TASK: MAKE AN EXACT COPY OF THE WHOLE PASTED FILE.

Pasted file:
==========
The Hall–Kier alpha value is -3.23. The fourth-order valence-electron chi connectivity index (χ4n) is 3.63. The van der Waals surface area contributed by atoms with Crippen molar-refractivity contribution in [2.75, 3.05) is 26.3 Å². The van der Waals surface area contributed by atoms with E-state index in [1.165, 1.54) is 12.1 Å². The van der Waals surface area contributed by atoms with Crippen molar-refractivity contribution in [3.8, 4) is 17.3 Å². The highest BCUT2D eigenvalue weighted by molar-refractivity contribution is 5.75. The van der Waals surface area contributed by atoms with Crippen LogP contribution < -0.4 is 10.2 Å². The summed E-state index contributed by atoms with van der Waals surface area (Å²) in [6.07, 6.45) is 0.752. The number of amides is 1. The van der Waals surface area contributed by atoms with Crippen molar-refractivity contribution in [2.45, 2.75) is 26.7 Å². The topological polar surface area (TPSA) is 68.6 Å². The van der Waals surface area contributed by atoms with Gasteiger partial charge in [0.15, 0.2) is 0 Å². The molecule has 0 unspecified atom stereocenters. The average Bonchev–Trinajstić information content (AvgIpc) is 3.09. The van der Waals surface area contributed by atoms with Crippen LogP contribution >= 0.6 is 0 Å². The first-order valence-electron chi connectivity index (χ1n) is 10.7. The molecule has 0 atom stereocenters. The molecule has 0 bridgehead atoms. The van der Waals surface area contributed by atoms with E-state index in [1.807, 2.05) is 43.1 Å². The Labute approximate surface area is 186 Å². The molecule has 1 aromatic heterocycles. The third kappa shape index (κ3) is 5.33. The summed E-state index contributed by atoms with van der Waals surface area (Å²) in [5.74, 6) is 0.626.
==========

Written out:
The Hall–Kier alpha value is -3.23. The fourth-order valence-electron chi connectivity index (χ4n) is 3.63. The van der Waals surface area contributed by atoms with Crippen molar-refractivity contribution in [2.75, 3.05) is 26.3 Å². The van der Waals surface area contributed by atoms with E-state index in [1.165, 1.54) is 12.1 Å². The van der Waals surface area contributed by atoms with Crippen molar-refractivity contribution in [3.8, 4) is 17.3 Å². The highest BCUT2D eigenvalue weighted by molar-refractivity contribution is 5.75. The van der Waals surface area contributed by atoms with Crippen LogP contribution < -0.4 is 10.2 Å². The summed E-state index contributed by atoms with van der Waals surface area (Å²) in [6.07, 6.45) is 0.752. The number of amides is 1. The van der Waals surface area contributed by atoms with Crippen molar-refractivity contribution in [2.45, 2.75) is 26.7 Å². The topological polar surface area (TPSA) is 68.6 Å². The van der Waals surface area contributed by atoms with Gasteiger partial charge in [0.15, 0.2) is 0 Å². The molecule has 0 unspecified atom stereocenters. The average Bonchev–Trinajstić information content (AvgIpc) is 3.09. The van der Waals surface area contributed by atoms with Crippen LogP contribution >= 0.6 is 0 Å². The first-order valence-electron chi connectivity index (χ1n) is 10.7. The molecule has 0 atom stereocenters. The molecule has 0 bridgehead atoms. The van der Waals surface area contributed by atoms with E-state index in [1.807, 2.05) is 43.1 Å². The Labute approximate surface area is 186 Å². The molecule has 1 aromatic heterocycles. The third kappa shape index (κ3) is 5.33. The summed E-state index contributed by atoms with van der Waals surface area (Å²) in [5.74, 6) is 0.626.